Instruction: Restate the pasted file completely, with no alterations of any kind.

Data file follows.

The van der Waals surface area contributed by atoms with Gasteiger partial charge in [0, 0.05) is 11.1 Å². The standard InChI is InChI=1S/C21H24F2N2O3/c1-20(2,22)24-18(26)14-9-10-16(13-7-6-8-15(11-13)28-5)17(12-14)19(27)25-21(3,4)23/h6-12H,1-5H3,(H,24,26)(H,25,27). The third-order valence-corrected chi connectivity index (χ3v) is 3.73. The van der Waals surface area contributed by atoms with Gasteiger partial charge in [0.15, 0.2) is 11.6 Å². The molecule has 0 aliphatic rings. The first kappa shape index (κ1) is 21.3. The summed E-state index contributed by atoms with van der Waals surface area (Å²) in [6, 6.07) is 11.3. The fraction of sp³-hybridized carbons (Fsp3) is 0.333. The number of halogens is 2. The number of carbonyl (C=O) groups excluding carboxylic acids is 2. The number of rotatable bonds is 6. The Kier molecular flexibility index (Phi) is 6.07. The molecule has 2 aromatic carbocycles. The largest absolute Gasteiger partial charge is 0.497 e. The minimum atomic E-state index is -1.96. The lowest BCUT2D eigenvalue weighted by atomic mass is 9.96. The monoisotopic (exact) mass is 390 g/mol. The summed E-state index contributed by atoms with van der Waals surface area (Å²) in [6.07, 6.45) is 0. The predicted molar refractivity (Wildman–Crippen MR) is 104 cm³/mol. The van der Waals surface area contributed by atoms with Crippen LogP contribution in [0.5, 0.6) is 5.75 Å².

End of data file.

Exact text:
The van der Waals surface area contributed by atoms with Gasteiger partial charge in [0, 0.05) is 11.1 Å². The standard InChI is InChI=1S/C21H24F2N2O3/c1-20(2,22)24-18(26)14-9-10-16(13-7-6-8-15(11-13)28-5)17(12-14)19(27)25-21(3,4)23/h6-12H,1-5H3,(H,24,26)(H,25,27). The third-order valence-corrected chi connectivity index (χ3v) is 3.73. The van der Waals surface area contributed by atoms with Gasteiger partial charge in [0.15, 0.2) is 11.6 Å². The molecule has 0 aliphatic rings. The first kappa shape index (κ1) is 21.3. The summed E-state index contributed by atoms with van der Waals surface area (Å²) in [6, 6.07) is 11.3. The fraction of sp³-hybridized carbons (Fsp3) is 0.333. The number of halogens is 2. The number of carbonyl (C=O) groups excluding carboxylic acids is 2. The number of rotatable bonds is 6. The Kier molecular flexibility index (Phi) is 6.07. The molecule has 2 aromatic carbocycles. The largest absolute Gasteiger partial charge is 0.497 e. The minimum atomic E-state index is -1.96. The lowest BCUT2D eigenvalue weighted by atomic mass is 9.96. The monoisotopic (exact) mass is 390 g/mol. The summed E-state index contributed by atoms with van der Waals surface area (Å²) in [6.07, 6.45) is 0. The predicted molar refractivity (Wildman–Crippen MR) is 104 cm³/mol. The van der Waals surface area contributed by atoms with Crippen LogP contribution in [0.5, 0.6) is 5.75 Å².